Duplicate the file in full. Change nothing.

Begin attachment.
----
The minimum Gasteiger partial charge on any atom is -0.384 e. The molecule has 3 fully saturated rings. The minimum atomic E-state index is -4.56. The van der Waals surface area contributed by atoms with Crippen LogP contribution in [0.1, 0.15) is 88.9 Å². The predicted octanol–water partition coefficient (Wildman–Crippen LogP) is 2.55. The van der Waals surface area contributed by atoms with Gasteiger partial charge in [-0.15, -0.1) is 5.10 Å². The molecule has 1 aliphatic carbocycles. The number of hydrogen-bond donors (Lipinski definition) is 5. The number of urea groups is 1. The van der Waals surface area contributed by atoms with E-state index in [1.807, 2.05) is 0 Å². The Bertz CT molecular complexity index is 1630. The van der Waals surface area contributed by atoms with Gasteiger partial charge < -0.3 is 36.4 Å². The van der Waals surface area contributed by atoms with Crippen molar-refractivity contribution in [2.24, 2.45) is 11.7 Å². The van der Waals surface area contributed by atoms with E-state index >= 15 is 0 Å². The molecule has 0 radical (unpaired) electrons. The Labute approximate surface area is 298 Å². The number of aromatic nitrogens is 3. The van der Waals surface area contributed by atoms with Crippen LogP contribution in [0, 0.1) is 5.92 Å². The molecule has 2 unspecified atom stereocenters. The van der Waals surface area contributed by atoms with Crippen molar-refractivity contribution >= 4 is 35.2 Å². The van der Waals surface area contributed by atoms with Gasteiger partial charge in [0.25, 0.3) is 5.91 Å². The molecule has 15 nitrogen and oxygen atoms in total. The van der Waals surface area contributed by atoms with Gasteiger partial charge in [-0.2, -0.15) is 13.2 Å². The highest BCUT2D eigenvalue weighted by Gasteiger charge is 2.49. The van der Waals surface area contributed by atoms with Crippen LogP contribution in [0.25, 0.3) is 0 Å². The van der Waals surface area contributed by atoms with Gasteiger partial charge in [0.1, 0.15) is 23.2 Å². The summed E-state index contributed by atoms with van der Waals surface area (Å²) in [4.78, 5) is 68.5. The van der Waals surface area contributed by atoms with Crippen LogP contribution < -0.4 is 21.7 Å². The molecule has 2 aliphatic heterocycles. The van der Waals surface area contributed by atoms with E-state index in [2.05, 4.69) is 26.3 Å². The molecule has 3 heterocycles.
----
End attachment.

The minimum Gasteiger partial charge on any atom is -0.384 e. The molecule has 3 fully saturated rings. The minimum atomic E-state index is -4.56. The van der Waals surface area contributed by atoms with Crippen LogP contribution in [0.1, 0.15) is 88.9 Å². The predicted octanol–water partition coefficient (Wildman–Crippen LogP) is 2.55. The van der Waals surface area contributed by atoms with Gasteiger partial charge in [-0.15, -0.1) is 5.10 Å². The molecule has 1 aliphatic carbocycles. The number of hydrogen-bond donors (Lipinski definition) is 5. The number of urea groups is 1. The van der Waals surface area contributed by atoms with E-state index in [1.807, 2.05) is 0 Å². The Bertz CT molecular complexity index is 1630. The van der Waals surface area contributed by atoms with Gasteiger partial charge < -0.3 is 36.4 Å². The van der Waals surface area contributed by atoms with Crippen molar-refractivity contribution in [2.24, 2.45) is 11.7 Å². The van der Waals surface area contributed by atoms with E-state index >= 15 is 0 Å². The molecule has 0 radical (unpaired) electrons. The Labute approximate surface area is 298 Å². The number of aromatic nitrogens is 3. The van der Waals surface area contributed by atoms with Crippen LogP contribution in [0, 0.1) is 5.92 Å². The molecule has 2 unspecified atom stereocenters. The van der Waals surface area contributed by atoms with Crippen molar-refractivity contribution >= 4 is 35.2 Å². The van der Waals surface area contributed by atoms with Gasteiger partial charge in [0.25, 0.3) is 5.91 Å². The molecule has 15 nitrogen and oxygen atoms in total. The van der Waals surface area contributed by atoms with Gasteiger partial charge in [-0.2, -0.15) is 13.2 Å². The highest BCUT2D eigenvalue weighted by Gasteiger charge is 2.49. The van der Waals surface area contributed by atoms with Crippen LogP contribution in [0.25, 0.3) is 0 Å². The van der Waals surface area contributed by atoms with Gasteiger partial charge in [0.1, 0.15) is 23.2 Å². The summed E-state index contributed by atoms with van der Waals surface area (Å²) in [4.78, 5) is 68.5. The van der Waals surface area contributed by atoms with Crippen LogP contribution < -0.4 is 21.7 Å². The molecule has 2 aliphatic heterocycles. The van der Waals surface area contributed by atoms with E-state index in [2.05, 4.69) is 26.3 Å². The molecule has 3 heterocycles.